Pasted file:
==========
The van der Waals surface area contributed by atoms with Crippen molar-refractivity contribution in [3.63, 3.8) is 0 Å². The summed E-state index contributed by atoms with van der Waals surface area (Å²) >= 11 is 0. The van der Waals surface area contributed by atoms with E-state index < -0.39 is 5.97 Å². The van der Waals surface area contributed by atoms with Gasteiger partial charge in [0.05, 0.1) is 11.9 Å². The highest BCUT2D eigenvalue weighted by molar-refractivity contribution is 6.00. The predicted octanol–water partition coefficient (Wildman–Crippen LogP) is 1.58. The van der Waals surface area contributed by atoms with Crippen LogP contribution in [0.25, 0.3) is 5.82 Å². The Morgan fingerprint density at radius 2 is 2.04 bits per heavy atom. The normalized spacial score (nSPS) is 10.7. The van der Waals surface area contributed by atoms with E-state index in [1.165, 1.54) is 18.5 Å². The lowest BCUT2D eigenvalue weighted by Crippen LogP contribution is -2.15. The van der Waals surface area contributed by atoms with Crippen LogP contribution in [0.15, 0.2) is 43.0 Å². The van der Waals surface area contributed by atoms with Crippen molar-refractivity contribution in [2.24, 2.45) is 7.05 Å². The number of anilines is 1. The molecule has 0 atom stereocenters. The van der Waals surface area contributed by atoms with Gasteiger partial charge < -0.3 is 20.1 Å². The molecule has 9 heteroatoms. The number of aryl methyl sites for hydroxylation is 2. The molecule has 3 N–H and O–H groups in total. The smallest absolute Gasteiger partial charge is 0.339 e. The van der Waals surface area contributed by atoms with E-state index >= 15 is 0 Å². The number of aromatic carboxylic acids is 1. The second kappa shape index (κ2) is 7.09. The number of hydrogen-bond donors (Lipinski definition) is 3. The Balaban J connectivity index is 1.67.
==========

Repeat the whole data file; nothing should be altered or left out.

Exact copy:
The van der Waals surface area contributed by atoms with Crippen molar-refractivity contribution in [3.63, 3.8) is 0 Å². The summed E-state index contributed by atoms with van der Waals surface area (Å²) >= 11 is 0. The van der Waals surface area contributed by atoms with E-state index < -0.39 is 5.97 Å². The van der Waals surface area contributed by atoms with Gasteiger partial charge in [0.05, 0.1) is 11.9 Å². The highest BCUT2D eigenvalue weighted by molar-refractivity contribution is 6.00. The predicted octanol–water partition coefficient (Wildman–Crippen LogP) is 1.58. The van der Waals surface area contributed by atoms with Crippen LogP contribution in [0.25, 0.3) is 5.82 Å². The Morgan fingerprint density at radius 2 is 2.04 bits per heavy atom. The normalized spacial score (nSPS) is 10.7. The van der Waals surface area contributed by atoms with E-state index in [1.165, 1.54) is 18.5 Å². The lowest BCUT2D eigenvalue weighted by Crippen LogP contribution is -2.15. The van der Waals surface area contributed by atoms with Crippen LogP contribution in [0.15, 0.2) is 43.0 Å². The van der Waals surface area contributed by atoms with Crippen molar-refractivity contribution in [2.24, 2.45) is 7.05 Å². The number of anilines is 1. The molecule has 0 atom stereocenters. The van der Waals surface area contributed by atoms with Gasteiger partial charge < -0.3 is 20.1 Å². The molecule has 9 heteroatoms. The number of aryl methyl sites for hydroxylation is 2. The molecule has 3 N–H and O–H groups in total. The smallest absolute Gasteiger partial charge is 0.339 e. The van der Waals surface area contributed by atoms with E-state index >= 15 is 0 Å². The number of aromatic carboxylic acids is 1. The second kappa shape index (κ2) is 7.09. The number of hydrogen-bond donors (Lipinski definition) is 3. The Balaban J connectivity index is 1.67.